The Royal Philharmonic Orchestra is about to work with its two top conductors, Daniele Gatti and Leonard Slatkin. Managing Director Ian Maclay sheds some light on the Orchestras activities
The Royal Philharmonic Orchestra is proudly heading towards its 60th-birthday next September. The orchestra founded by Sir Thomas Beecham has big plans for then, including Mahlers Symphony of a Thousand (No. 8) and a commission from Sir Peter Maxwell Davies. The RPO is a versatile and excellent ensemble. Its conductors have included Kempe, Previn and Ashkenazy.
Whether pulling out the stops in the grand setting of the Royal Albert Hall or performing in the intimately welcoming Cadogan Hall, the RPO is consistent. As Ian Maclay, the orchestras straight-talking Managing Director, says: the players do extraordinarily well in what can be difficult circumstances, and those circumstances are dictated, as always, by money. The musicians know how to make the best of difficult circumstances. I ask Ian about his role. Its a bit of everything. Im a hands-on sort of person, and I try to be around with the musicians as much as possible. The RPO is a self-run co-operative they like to have an input and I try to supply answers. Im here to get work for the orchestra, and to get the highest possible standards; although its the financial side that preoccupies us more than the artistic, which is not the way it should be.
The RPO is about to work both with its Music Director, Daniele Gatti, and Principal Guest Conductor, Leonard Slatkin. Ian believes that the RPOs playing standards are as good if not better than any of the London orchestras. Gatti, nearly 10 years now as Music Director, has made a massive commitment to the RPO. Hes meticulous in his preparation and very certain as to what he wants. Weve succeeded in getting principal players from other orchestras, even London ones: Gatti is responsible for a lot of that. We now have a stronger artistic hand than maybe in previous years. Gatti and the RPO play Debussys La mer and Stravinskys The Rite of Spring in the Albert Hall on the 27th.
Five nights later, its Slatkins turn. At Cadogan Hall, on 1 November, he conducts an evening of romance: Schuberts Unfinished Symphony, Max Bruchs hugely popular Violin Concerto No. 1 (with David Garrett) and Brahmss bountiful Serenade No. 1. An unusual programme for Slatkin more associated with British, American, Russian and 20th-century music and a tempting one. Leonard wants to do these pieces in London and has tailored this concert to Cadogan. Hes a very intelligent man, lucid and interesting, and an entertaining addresser of audiences. Ian goes on to say that this seasons conductors also include Rozhdestvensky and Dutoit, and were doing War Requiem in November in the Albert Hall. As for Cadogan Hall, the orchestra now has a home, our instruments and library are there, and this has coincided well with the Royal Festival Hall shutting. The acoustic is fantastic.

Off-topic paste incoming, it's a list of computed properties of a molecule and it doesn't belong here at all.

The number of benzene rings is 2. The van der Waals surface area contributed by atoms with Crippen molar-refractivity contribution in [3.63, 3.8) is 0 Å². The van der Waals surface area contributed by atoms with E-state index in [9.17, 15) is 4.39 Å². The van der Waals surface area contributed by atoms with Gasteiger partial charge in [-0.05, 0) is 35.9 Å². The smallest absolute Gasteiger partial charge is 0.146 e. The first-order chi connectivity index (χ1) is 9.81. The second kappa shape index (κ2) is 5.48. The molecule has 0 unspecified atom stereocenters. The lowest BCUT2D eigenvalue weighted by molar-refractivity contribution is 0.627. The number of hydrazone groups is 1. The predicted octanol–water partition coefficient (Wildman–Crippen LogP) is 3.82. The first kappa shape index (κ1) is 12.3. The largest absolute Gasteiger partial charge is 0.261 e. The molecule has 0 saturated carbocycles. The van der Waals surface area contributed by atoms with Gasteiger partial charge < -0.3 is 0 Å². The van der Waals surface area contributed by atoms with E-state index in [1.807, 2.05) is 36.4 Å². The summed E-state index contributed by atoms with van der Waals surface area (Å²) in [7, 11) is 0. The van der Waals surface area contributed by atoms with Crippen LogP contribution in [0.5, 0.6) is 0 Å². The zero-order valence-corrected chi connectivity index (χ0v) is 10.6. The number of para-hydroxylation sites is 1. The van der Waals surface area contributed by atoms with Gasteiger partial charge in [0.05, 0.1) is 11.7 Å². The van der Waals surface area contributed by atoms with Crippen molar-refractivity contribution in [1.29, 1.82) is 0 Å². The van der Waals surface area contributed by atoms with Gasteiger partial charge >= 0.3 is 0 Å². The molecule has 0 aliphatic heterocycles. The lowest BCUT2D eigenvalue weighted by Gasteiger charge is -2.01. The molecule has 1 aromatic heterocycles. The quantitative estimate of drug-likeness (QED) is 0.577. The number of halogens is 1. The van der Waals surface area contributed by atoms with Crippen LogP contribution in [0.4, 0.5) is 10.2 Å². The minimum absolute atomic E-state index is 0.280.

The RPO turns to most things, including regular concerts entitled Here Come the Classics. Sell-out these may be, but do such populist enterprises compromise the RPOs standing? Ian goes back to Hooked On Classics. It paid well, and if we hadnt done it somebody else would have; dont forget the LSO did Classic Rock. We fill the Albert Hall, and the money we make from Here Come the Classics we put into other projects. And it should be known that, of the London orchestras, the RPO is granted the least amount of public subsidy. That seems remarkably unfair given the RPOs quality is indeed the equal of the other world-class London orchestras. We petition the Arts Council at every opportunity, but we have to cut our cloth.
Ian reminds that the RPO was the first orchestra with its own CD label, that more recording plans are afoot (including Tchaikovskys symphonies with Gatti for Harmonia Mundi), and that the RPO attracts a wide audience and our Friends scheme has flourished. Ian is enormously proud to be working for and with the musicians of the RPO. Were in good shape and this is a good time for people to notice that were around. Right now, in fact!